Bird Dog Politics



 

 

Applicants for the first liquor store licenses in the city of Waynesboro got a step closer to selling their wares last week – or at least some of them did.

Two of the four applicants got approval; one was turned down; and a fourth was tabled until questions concerning its location can be answered.

That would seem to be a pretty straightforward situation, but then this is Waynesboro, where few things, especially when local politics are involved, are rarely ever straightforward.

The applications were considered at Waynesboro’s regular city council meeting, last Monday, May 16. The first order of business was a public hearing for citizens to voice any concerns, ask any questions or offer any opinions about the four applications.

There were exactly zero. Not one question, complaint or comment.

The first applicant was Bird Dog Beverages, owned by Jennifer Harper and Ramona Mobley and located at 627 Shadrack St. That application was quickly approved by a unanimous vote of 5-0.

Applicant number two, Burke Beverage Outlet, owned by Nadeem Hirani and located in the Walmart shopping center, was approved 3-2. Council members Vickey Bates and Maurice McBride, who had called into the meeting by phone, voted against that location without giving any reason as to why.

Applicant number three is where things went sideways. The Package Store, located in what is now the laundromat at 505 West Sixth St., is owned by “Jerry” Patel. City administrator Valerie Kirkland said the location met the required setback distance from the Sixth Street Park per the city’s ordinance.

However, Bates spoke up quickly to question how that distance was measured and said the park should include the building that houses the city’s Sixth Street well and water works that is located adjacent to the park, even though it lies within its own fence, and I’ve never seen any children playing on the well equipment.

Bates said the proposed store was too close to the park in her opinion before making a motion to turn down Patel’s application. McBride gave it a second and the motion to deny the application passed 4-1, with Bill Tinley and Dick Byne agreeing with Bates and McBride. Willie Williams was the sole member to support Patel’s application.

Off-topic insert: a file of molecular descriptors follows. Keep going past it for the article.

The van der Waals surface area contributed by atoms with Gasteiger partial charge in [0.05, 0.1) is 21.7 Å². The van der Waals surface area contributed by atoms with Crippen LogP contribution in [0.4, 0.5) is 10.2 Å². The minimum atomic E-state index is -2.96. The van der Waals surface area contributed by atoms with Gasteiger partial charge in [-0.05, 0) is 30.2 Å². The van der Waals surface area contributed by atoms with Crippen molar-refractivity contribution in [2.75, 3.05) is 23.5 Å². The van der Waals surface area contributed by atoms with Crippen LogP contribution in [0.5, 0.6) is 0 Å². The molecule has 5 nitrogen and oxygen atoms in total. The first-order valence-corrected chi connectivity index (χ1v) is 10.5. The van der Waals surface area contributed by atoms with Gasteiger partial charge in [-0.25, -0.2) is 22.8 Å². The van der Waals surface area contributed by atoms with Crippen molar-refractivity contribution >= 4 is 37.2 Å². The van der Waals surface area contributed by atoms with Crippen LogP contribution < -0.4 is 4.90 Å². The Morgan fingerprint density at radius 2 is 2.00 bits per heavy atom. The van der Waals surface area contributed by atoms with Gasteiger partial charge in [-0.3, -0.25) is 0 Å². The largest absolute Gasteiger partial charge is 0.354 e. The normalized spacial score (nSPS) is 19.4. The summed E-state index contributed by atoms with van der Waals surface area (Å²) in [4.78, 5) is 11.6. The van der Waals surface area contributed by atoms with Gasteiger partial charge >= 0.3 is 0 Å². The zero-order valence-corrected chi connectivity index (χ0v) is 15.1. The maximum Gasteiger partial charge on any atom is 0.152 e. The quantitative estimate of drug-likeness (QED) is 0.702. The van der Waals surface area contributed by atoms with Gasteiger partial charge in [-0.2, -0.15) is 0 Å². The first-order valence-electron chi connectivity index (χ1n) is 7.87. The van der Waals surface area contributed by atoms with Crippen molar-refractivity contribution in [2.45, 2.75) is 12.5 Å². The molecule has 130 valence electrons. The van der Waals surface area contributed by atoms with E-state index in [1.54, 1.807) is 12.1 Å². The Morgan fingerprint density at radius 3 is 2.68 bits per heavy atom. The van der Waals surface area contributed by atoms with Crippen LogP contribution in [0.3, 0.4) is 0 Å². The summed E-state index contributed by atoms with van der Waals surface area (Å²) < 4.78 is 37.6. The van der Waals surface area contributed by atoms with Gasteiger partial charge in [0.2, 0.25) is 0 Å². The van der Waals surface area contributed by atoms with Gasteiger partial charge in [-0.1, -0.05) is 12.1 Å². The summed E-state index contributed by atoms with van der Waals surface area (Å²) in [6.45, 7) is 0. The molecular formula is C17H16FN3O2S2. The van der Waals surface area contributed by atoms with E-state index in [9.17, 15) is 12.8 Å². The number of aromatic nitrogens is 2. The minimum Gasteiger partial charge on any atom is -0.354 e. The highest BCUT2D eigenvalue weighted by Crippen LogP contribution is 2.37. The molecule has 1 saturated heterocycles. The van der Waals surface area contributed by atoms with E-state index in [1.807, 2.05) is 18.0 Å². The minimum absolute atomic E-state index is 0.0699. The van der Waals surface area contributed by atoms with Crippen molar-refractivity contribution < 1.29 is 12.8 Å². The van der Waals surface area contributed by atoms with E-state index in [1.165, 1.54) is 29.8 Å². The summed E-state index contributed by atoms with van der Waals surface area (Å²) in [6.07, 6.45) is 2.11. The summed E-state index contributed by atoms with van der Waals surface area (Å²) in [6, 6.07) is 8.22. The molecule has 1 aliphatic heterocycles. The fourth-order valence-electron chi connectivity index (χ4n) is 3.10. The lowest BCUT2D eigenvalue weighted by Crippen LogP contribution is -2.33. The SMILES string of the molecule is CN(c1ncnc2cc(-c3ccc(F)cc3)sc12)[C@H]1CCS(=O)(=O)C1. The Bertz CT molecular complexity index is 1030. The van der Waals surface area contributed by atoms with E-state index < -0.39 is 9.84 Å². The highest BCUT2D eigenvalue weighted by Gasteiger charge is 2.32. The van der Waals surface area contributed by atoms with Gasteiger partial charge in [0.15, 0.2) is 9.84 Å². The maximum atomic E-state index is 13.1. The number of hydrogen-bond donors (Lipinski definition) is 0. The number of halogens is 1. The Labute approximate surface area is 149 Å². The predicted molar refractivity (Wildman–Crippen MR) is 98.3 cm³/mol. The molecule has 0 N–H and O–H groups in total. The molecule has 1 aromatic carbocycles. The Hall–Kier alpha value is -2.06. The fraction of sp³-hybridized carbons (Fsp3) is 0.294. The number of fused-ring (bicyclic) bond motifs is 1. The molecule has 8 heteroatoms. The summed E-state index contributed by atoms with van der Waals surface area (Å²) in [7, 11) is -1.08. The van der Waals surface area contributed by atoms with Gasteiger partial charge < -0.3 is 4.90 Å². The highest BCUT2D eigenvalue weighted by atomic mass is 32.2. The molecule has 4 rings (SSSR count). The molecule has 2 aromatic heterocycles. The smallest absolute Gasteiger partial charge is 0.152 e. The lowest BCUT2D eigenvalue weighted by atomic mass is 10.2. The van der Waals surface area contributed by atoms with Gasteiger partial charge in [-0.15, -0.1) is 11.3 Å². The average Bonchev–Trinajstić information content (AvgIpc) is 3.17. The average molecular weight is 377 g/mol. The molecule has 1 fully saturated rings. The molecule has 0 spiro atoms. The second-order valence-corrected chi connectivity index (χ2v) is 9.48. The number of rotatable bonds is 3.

Lastly, there was the application for Taylor Bros X-press Package Shop owned by Eddie Taylor and Kimberly Taylor. That store is planned to be housed in the old, red brick A & W Oil building at 1105 North Liberty St.

The catch with this location is the question of its proximity to three children’s daycare centers. Kirkland said the applicant did not meet the distance requirements set forth by the state for proximity to “schools,” if the daycare centers were considered schools. She asked the city attorney Randolph Frails for his legal opinion on the state’s definition of a school.

Frails’ response: “I would recommend approval,” which, of course, was not what Kirkland asked.

After further discussion, Frails relented and recommended council table the application until those questions could be answered.

I’m no legal scholar, but I’d say the council has a problem on its hands and the potential for their ham-handed actions to land them in court – again.

You see, it was at the city’s April council meeting that the question of why Waynesboro would need four liquor stores came up. It was Bates who assured those gathered that there would not be four liquor stores, which would give the appearance she had already made a decision without even reviewing the applications.

Tinley offered that the customers of Waynesboro would decide how many stores would remain in business by spending their money there, the same way every other business in this town operates. Although, when it came time to vote in the matter, he changed his mind.

As I’ve said many, many times before – unfortunately –

Waynesboro lacks any sort of real leadership these days. Rather than simply working within the confines of the law and ordinances, this council continues to put their thumbs on the scale and force preferred outcomes with little to no discussion in public.

That sort of operating procedure is bound to get you in trouble at some point. The real question is, when will this council figure that out and change the way they do business.

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